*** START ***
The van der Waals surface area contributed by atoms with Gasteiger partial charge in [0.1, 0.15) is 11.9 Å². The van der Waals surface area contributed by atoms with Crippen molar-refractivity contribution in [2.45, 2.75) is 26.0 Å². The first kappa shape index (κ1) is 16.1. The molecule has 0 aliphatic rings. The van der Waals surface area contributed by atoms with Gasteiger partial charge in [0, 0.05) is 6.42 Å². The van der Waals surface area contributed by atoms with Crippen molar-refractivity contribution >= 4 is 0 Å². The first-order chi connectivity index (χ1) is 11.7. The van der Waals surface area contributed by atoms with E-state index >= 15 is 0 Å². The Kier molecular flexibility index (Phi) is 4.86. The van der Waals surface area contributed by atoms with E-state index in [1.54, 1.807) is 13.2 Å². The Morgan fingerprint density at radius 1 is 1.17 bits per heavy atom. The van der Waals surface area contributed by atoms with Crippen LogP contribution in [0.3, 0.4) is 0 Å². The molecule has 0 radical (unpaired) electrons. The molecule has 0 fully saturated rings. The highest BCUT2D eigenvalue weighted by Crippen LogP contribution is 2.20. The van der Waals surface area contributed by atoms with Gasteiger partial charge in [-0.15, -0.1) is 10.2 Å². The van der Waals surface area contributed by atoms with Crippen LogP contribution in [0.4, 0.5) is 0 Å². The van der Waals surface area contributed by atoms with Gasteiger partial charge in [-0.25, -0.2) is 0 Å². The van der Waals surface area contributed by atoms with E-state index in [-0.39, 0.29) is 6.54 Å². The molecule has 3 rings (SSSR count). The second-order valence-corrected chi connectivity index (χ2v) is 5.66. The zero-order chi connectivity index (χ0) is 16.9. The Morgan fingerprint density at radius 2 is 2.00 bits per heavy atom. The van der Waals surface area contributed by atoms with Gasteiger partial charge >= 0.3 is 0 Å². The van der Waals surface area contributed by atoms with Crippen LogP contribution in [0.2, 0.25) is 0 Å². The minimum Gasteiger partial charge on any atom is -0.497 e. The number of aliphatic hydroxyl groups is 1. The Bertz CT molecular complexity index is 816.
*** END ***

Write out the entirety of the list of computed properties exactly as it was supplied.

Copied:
The van der Waals surface area contributed by atoms with Gasteiger partial charge in [0.1, 0.15) is 11.9 Å². The van der Waals surface area contributed by atoms with Crippen molar-refractivity contribution in [2.45, 2.75) is 26.0 Å². The first kappa shape index (κ1) is 16.1. The molecule has 0 aliphatic rings. The van der Waals surface area contributed by atoms with Gasteiger partial charge in [0, 0.05) is 6.42 Å². The van der Waals surface area contributed by atoms with Crippen molar-refractivity contribution >= 4 is 0 Å². The first-order chi connectivity index (χ1) is 11.7. The van der Waals surface area contributed by atoms with E-state index >= 15 is 0 Å². The Kier molecular flexibility index (Phi) is 4.86. The van der Waals surface area contributed by atoms with E-state index in [1.54, 1.807) is 13.2 Å². The Morgan fingerprint density at radius 1 is 1.17 bits per heavy atom. The van der Waals surface area contributed by atoms with Crippen LogP contribution in [0.3, 0.4) is 0 Å². The molecule has 0 radical (unpaired) electrons. The molecule has 0 fully saturated rings. The highest BCUT2D eigenvalue weighted by Crippen LogP contribution is 2.20. The van der Waals surface area contributed by atoms with Gasteiger partial charge in [-0.15, -0.1) is 10.2 Å². The van der Waals surface area contributed by atoms with Crippen LogP contribution in [0.4, 0.5) is 0 Å². The van der Waals surface area contributed by atoms with Gasteiger partial charge in [-0.25, -0.2) is 0 Å². The van der Waals surface area contributed by atoms with E-state index in [-0.39, 0.29) is 6.54 Å². The molecule has 3 rings (SSSR count). The second-order valence-corrected chi connectivity index (χ2v) is 5.66. The zero-order chi connectivity index (χ0) is 16.9. The Morgan fingerprint density at radius 2 is 2.00 bits per heavy atom. The van der Waals surface area contributed by atoms with Gasteiger partial charge >= 0.3 is 0 Å². The van der Waals surface area contributed by atoms with Crippen LogP contribution in [0.2, 0.25) is 0 Å². The minimum Gasteiger partial charge on any atom is -0.497 e. The number of aliphatic hydroxyl groups is 1. The Bertz CT molecular complexity index is 816.